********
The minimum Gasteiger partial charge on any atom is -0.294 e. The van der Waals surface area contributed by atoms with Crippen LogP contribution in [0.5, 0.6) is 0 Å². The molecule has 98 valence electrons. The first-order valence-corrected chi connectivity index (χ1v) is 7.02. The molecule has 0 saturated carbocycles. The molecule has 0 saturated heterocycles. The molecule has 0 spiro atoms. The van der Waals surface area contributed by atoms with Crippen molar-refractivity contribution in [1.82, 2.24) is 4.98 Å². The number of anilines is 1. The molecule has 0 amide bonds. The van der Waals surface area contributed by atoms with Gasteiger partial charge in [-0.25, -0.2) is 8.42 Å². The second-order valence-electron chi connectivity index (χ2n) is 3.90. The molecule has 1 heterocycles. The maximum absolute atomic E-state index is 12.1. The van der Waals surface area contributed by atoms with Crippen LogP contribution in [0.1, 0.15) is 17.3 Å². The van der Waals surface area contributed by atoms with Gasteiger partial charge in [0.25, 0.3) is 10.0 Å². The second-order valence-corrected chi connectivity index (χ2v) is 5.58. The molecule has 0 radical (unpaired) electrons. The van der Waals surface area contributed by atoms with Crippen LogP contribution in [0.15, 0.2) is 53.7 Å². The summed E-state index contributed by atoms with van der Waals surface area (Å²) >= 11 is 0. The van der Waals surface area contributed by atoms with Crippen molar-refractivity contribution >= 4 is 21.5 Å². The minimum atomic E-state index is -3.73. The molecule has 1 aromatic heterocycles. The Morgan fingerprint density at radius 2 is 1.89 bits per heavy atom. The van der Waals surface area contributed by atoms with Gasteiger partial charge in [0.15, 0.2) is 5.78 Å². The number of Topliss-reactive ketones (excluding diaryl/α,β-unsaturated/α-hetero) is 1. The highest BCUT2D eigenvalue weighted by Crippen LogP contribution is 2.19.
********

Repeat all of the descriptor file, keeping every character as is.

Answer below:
The minimum Gasteiger partial charge on any atom is -0.294 e. The van der Waals surface area contributed by atoms with Crippen LogP contribution in [0.5, 0.6) is 0 Å². The molecule has 98 valence electrons. The first-order valence-corrected chi connectivity index (χ1v) is 7.02. The molecule has 0 saturated carbocycles. The molecule has 0 saturated heterocycles. The molecule has 0 spiro atoms. The van der Waals surface area contributed by atoms with Crippen molar-refractivity contribution in [1.82, 2.24) is 4.98 Å². The number of anilines is 1. The molecule has 0 amide bonds. The van der Waals surface area contributed by atoms with Gasteiger partial charge in [-0.25, -0.2) is 8.42 Å². The second-order valence-electron chi connectivity index (χ2n) is 3.90. The molecule has 1 heterocycles. The maximum absolute atomic E-state index is 12.1. The van der Waals surface area contributed by atoms with Crippen LogP contribution in [0.1, 0.15) is 17.3 Å². The van der Waals surface area contributed by atoms with Gasteiger partial charge in [0.25, 0.3) is 10.0 Å². The second-order valence-corrected chi connectivity index (χ2v) is 5.58. The molecule has 0 radical (unpaired) electrons. The van der Waals surface area contributed by atoms with Crippen LogP contribution in [0.15, 0.2) is 53.7 Å². The summed E-state index contributed by atoms with van der Waals surface area (Å²) >= 11 is 0. The van der Waals surface area contributed by atoms with Crippen molar-refractivity contribution >= 4 is 21.5 Å². The minimum atomic E-state index is -3.73. The molecule has 1 aromatic heterocycles. The Morgan fingerprint density at radius 2 is 1.89 bits per heavy atom. The van der Waals surface area contributed by atoms with Gasteiger partial charge in [0.15, 0.2) is 5.78 Å². The number of Topliss-reactive ketones (excluding diaryl/α,β-unsaturated/α-hetero) is 1. The highest BCUT2D eigenvalue weighted by Crippen LogP contribution is 2.19.